Armed Mexican troops and police regularly stray across the U.S. border, according to statistics the Department of Homeland Security provided to Congress on Tuesday that indicate more than 500 of them have jumped the border in the past decade.
Gil Kerlikowske, commissioner of U.S. Customs and Border Protection, said in a letter to Rep. Duncan Hunter, California Republican, that, in many of those cases, the armed Mexican military or law enforcement personnel ended up in confrontations with American authorities, and 131 people were detained.
The revelations come as U.S. officials are trying to secure the release of Marine Sgt. Andrew Tahmooressi, who has been held by Mexican authorities since the beginning of April, when he drove through an official port of entry into Mexico while carrying firearms.
"While the number of unauthorized incursions by Mexican authorities is relatively few, it is imperative for our officer safety to handle each situation assertively but with sensitivity and professionalism," Mr. Kerlikowske said.
But Mr. Hunter disputed the commissioner's evaluation that dozens of incursions a year was rare.
"DHS states that the number of incursions is 'relatively few,' but that is a misrepresentation of the frequency of these occurrences, which Mexico invites through its activities along the international border. Also, there is a clear lack of consistency among DHS in handling these incidents, especially in cases of unauthorized incursions with armed authorities," Mr. Hunter said.
According to Homeland Security numbers, there have been 300 incursions by Mexican police or troops since Jan. 1, 2004. The Mexicans were armed in slightly more than half of those incidents, totaling 525 people. There was a verbal or physical altercation between U.S. authorities and the Mexicans in 81 instances — totaling 320 Mexican police or troops.
In the case of Sgt. Tahmooressi, Mexican officials said he didn't immediately identify himself as a member of the U.S. military when he drove across the border and into Mexico through an official port of entry.
A petition on the White House website demanding Sgt. Tahmooressi's release earned nearly 125,000 signatures in May, or more than enough to force a White House response — though when that will come is uncertain.
The debate over incursions comes even as tensions on the U.S. side of the border have escalated amid a surge of children from Central America trying to cross the border, fleeing violence and poverty at home and hoping to reunite with families here.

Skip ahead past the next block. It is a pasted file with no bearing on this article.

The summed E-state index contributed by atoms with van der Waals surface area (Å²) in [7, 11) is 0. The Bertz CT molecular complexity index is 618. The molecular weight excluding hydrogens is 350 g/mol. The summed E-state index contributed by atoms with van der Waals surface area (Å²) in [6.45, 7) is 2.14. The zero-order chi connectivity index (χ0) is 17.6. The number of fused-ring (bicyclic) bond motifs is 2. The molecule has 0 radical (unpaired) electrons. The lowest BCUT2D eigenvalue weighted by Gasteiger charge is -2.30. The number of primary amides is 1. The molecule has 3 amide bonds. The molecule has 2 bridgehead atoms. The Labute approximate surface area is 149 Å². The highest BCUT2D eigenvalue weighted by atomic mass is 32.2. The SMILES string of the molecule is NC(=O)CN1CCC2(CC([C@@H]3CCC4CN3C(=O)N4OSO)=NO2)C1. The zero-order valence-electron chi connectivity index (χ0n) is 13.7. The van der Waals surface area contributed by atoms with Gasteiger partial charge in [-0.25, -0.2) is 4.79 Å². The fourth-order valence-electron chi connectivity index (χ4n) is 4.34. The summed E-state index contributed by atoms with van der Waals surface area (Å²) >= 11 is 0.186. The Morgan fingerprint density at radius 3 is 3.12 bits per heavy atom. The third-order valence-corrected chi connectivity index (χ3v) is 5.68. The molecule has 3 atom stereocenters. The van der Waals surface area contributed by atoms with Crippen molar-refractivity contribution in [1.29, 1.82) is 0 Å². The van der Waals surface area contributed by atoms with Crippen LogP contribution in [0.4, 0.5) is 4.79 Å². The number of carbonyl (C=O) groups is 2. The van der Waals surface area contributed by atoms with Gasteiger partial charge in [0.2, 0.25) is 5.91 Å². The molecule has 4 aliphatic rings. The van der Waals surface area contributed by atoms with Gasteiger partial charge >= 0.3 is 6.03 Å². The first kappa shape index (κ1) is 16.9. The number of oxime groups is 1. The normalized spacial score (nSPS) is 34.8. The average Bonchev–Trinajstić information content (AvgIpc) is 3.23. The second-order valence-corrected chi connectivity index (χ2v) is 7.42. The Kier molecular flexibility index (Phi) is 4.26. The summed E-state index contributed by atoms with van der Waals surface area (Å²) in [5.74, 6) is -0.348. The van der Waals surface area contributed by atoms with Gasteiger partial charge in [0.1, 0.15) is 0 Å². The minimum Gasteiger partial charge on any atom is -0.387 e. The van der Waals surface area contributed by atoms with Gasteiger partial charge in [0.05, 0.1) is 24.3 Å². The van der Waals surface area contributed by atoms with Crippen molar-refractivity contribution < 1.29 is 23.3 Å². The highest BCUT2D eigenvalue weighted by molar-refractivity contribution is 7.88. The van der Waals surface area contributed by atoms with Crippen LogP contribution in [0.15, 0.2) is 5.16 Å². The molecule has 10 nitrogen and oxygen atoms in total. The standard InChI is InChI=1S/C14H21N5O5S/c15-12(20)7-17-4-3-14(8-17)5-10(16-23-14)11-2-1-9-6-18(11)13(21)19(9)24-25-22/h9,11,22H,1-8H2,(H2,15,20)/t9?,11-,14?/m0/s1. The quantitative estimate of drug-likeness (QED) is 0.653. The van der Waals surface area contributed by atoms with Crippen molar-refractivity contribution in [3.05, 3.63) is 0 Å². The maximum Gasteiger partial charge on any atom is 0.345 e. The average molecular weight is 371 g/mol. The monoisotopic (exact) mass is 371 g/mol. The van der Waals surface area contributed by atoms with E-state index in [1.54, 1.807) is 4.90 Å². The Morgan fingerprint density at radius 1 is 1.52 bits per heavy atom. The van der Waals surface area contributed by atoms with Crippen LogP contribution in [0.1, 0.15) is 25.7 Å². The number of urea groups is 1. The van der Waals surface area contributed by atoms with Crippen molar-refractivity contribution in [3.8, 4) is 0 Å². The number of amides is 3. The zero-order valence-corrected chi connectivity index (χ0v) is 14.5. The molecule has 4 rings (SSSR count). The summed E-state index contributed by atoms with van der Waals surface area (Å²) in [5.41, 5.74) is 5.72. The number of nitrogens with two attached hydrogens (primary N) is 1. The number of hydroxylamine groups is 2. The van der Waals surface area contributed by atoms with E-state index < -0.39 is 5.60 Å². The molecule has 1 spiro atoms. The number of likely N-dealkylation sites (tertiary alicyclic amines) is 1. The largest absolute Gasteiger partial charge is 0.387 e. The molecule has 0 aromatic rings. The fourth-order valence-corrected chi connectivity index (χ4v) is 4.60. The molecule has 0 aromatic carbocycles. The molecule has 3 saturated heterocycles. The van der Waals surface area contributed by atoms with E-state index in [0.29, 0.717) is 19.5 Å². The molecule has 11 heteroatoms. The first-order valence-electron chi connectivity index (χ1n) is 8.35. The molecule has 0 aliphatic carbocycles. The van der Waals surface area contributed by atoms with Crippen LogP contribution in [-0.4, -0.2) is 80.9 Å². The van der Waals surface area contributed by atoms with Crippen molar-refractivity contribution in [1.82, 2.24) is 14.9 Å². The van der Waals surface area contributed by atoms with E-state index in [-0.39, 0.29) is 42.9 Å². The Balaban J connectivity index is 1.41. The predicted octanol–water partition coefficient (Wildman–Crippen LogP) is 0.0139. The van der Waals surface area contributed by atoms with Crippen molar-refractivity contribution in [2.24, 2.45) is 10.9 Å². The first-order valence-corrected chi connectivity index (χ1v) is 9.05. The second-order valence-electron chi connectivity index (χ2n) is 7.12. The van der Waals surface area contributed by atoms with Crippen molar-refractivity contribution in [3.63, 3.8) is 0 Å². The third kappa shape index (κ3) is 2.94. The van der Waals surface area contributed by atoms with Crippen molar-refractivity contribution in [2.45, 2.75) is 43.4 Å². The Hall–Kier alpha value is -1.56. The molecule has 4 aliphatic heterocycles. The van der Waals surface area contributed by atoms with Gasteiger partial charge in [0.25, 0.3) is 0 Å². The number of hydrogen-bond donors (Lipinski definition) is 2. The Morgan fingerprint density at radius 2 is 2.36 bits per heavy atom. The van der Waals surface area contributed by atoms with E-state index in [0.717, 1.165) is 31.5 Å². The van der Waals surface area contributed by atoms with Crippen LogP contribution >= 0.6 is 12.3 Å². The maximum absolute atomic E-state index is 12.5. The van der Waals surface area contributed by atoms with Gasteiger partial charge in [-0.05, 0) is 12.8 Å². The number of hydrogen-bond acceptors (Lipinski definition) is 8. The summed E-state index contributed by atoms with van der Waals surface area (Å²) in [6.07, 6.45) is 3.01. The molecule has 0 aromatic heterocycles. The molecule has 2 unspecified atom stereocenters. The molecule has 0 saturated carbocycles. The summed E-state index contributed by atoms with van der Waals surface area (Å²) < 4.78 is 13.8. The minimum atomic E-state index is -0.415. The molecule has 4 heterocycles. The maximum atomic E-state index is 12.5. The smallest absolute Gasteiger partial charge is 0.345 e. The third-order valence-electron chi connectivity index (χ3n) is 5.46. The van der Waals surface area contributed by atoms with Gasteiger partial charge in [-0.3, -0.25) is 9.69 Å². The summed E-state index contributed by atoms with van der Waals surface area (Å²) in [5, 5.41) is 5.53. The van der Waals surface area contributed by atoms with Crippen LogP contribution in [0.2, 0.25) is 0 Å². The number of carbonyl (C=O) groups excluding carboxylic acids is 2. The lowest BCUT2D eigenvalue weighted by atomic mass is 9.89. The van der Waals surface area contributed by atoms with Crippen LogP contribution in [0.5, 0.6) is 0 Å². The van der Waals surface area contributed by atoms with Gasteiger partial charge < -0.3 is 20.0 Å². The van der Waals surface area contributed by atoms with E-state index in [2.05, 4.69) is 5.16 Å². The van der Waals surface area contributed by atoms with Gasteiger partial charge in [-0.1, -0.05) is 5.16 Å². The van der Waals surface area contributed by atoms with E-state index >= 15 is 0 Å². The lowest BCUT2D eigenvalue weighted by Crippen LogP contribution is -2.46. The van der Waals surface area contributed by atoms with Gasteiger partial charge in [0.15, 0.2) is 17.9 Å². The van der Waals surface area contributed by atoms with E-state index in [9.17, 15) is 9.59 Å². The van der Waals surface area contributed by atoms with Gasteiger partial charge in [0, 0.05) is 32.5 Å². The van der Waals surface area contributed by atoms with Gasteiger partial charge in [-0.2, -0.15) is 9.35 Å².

President Obama and his top lieutenants are trying to figure out a strategy to halt the flow while struggling with how to care for the children who have already reached the U.S.
Vice President Joseph R. Biden will travel to Guatemala later this week to urge parents not to send their children on the treacherous journey, and the administration insists the kids will not be eligible for either Mr. Obama's nondeportation policy for young adult illegal immigrants nor the path to citizenship contained in the immigration bill that passed the Senate last year.
But some politicians want the administration to be more definitive and ensure the children will be deported quickly.
On Tuesday, former Secretary of State Hillary Rodham Clinton added her voice to those calls for clarity.
"They should be sent back as soon as it can be determined who the responsible adults in their family are because there are concerns about whether all of them can be sent back, but I think all of them that can be should be reunited with their families," she said at a town hall hosted by CNN.
She said the U.S. must do more to confront violence in Central America and must stiffen border security here but insisted a stern approach to sending the children home will also be needed.
"We have to send a clear message that 'Just because your child gets across the border, that doesn't mean your child gets to stay,'" she said. "We don't want to send a message that is contrary to our laws or encourage more children to make that dangerous journey."
For its part, the White House was accused of stoking mixed messages when it hosted 10 of the young adult illegal immigrants, who call themselves Dreamers, at an event Tuesday. They are in the U.S. under Mr. Obama's "deferred action" policy, which has granted more than 500,000 of them amnesty from deportation and has given them work permits.
"These eligible young people are American for all intents and purposes other than the country where they were born," said Alejandro Mayorkas, deputy secretary at the Department of Homeland Security.
The children pleaded with Mr. Obama, who was not present, to extend his policies so their parents will also be free from danger of deportation or can come back to the U.S. to reunite with their children.
"This year it's going to be nine years that I have not seen my mom," said Sarahi Espinoza, who choked up as she recalled her own story of family separation from her mother, who is back in her home country of Mexico.
Critics, though, said giving the children a platform at the White House will lead to more children trying to jump the border.
"How can we expect to dispel rumors throughout Central America that children who enter America illegally will be allowed to stay while simultaneously touting the success stories of a few illegal immigrant children granted de facto amnesty by the administration?" said Rep. Candice S. Miller of Michigan, a senior Republican on the House Homeland Security Committee.
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